For the purpose of this literature review, both pure online and blended learning are considered to be online learning because much of the evidence in the literature compares these two types against the traditional F2F learning. The debate in the literature surrounding online learning versus F2F teaching continues to be a contentious one. A review of the literature reveals mixed findings when comparing the efficacy of online learning on student performance in relation to the traditional F2F medium of instruction (Lundberg et al.,  2008 ; Nguyen,  2015 ). A number of studies conducted Before the 2000s find what is known today in the empirical literature as the “No Significant Difference” phenomenon (Russell & International Distance Education Certificate Center (IDECC),  1999 ). The seminal work from Russell and IDECC ( 1999 ) involved over 350 comparative studies on online/distance learning versus F2F learning, dating back to 1928. The author finds no significant difference overall between online and traditional F2F classroom education outcomes. Subsequent studies that followed find similar “no significant difference” outcomes (Arbaugh,  2000 ; Fallah & Ubell,  2000 ; Freeman & Capper,  1999 ; Johnson et al.,  2000 ; Neuhauser,  2002 ). While Bernard et al. ( 2004 ) also find that overall there is no significant difference in achievement between online education and F2F education, the study does find significant heterogeneity in student performance for different activities. The findings show that students in F2F classes outperform the students participating in synchronous online classes (i.e. classes that require online students to participate in live sessions at specific times). However, asynchronous online classes (i.e. students access class materials at their own time online) outperform F2F classes.

More recent studies find significant results for online learning outcomes in relation to F2F outcomes. On the one hand, Shachar and Yoram ( 2003 ) and Shachar and Neumann ( 2010 ) conduct a meta‐analysis of studies from 1990 to 2009 and find that in 70% of the cases, students taking courses by online education outperformed students in traditionally instructed courses (i.e. F2F lectures). In addition, Navarro and Shoemaker ( 2000 ) observe that learning outcomes for online learners are as effective as or better than outcomes for F2F learners, regardless of background characteristics. In a study on computer science students, Dutton et al. ( 2002 ) find online students perform significantly better compared to the students who take the same course on campus. A meta‐analysis conducted by the US Department of Education finds that students who took all or part of their course online performed better, on average, than those taking the same course through traditional F2F instructions. The report also finds that the effect sizes are larger for studies in which the online learning was collaborative or instructor‐driven than in those studies where online learners worked independently (Means et al.,  2010 ).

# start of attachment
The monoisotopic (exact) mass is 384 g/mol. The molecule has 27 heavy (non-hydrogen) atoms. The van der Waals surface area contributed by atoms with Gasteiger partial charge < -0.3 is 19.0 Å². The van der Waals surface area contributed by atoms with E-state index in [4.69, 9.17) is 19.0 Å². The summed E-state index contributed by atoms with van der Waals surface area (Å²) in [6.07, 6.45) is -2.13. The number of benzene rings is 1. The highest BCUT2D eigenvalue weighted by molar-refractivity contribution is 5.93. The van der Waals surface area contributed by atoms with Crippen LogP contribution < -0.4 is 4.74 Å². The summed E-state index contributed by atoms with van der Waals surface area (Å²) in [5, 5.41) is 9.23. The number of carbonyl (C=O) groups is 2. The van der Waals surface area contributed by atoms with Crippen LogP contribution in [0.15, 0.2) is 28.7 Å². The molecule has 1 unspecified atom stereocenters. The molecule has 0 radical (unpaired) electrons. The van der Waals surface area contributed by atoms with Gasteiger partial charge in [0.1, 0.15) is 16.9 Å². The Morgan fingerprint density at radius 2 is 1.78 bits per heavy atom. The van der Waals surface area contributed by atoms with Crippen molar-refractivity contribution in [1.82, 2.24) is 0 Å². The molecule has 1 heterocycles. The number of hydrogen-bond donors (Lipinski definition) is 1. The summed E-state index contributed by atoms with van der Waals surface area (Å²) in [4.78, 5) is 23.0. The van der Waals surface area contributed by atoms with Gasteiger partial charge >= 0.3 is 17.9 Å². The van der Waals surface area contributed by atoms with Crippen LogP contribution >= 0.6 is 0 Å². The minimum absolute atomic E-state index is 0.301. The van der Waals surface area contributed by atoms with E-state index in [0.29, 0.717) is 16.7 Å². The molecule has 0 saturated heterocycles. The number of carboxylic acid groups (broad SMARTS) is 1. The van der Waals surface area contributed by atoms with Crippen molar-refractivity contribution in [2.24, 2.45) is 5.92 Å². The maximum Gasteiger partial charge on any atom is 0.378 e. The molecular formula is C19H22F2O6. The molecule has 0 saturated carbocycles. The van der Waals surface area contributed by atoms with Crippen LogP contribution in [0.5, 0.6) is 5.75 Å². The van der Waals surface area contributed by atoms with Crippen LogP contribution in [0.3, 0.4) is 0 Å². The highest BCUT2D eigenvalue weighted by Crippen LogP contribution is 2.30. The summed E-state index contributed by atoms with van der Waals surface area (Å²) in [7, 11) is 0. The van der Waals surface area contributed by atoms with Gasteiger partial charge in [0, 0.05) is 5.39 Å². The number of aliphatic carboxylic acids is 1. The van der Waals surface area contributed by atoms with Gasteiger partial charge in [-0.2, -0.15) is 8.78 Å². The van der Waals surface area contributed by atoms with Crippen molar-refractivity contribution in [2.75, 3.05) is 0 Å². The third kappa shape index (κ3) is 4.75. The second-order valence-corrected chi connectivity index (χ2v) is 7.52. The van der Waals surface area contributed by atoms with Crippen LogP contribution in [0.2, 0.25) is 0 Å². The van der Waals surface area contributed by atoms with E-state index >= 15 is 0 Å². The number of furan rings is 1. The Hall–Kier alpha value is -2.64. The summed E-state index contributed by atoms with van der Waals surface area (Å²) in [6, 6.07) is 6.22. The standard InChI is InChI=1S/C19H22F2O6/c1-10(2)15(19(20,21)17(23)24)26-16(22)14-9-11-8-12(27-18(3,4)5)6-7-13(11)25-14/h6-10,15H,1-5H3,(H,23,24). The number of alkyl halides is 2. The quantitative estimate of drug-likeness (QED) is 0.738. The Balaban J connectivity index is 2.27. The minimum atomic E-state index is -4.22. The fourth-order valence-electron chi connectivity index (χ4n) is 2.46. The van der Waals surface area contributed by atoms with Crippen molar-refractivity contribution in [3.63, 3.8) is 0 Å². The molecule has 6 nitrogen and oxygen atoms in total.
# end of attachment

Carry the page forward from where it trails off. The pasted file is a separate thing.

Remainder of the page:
On the other hand, evidence by Brown and Liedholm ( 2002 ) based on test scores from macroeconomics students in the United States suggest that F2F students tend to outperform online students. These findings are supported by Coates et al. ( 2004 ) who base their study on macroeconomics students in the United States, and Xu and Jaggars ( 2014 ) who find negative effects for online students using a data set of about 500,000 courses taken by over 40,000 students in Washington. Furthermore, Almatra et al. ( 2015 ) compare overall course grades between online and F2F students for a Telecommunications course and find that F2F students significantly outperform online learning students. In an experimental study where students are randomly assigned to attend live lectures versus watching the same lectures online, Figlio et al. ( 2013 ) observe some evidence that the traditional format has a positive effect compared to online format. Interestingly, Callister and Love ( 2016 ) specifically compare the learning outcomes of online versus F2F skills‐based courses and find that F2F learners earned better outcomes than online learners even when using the same technology. This study highlights that some of the inconsistencies that we find in the results comparing online to F2F learning might be influenced by the nature of the course: theory‐based courses might be less impacted by in‐person interaction than skills‐based courses.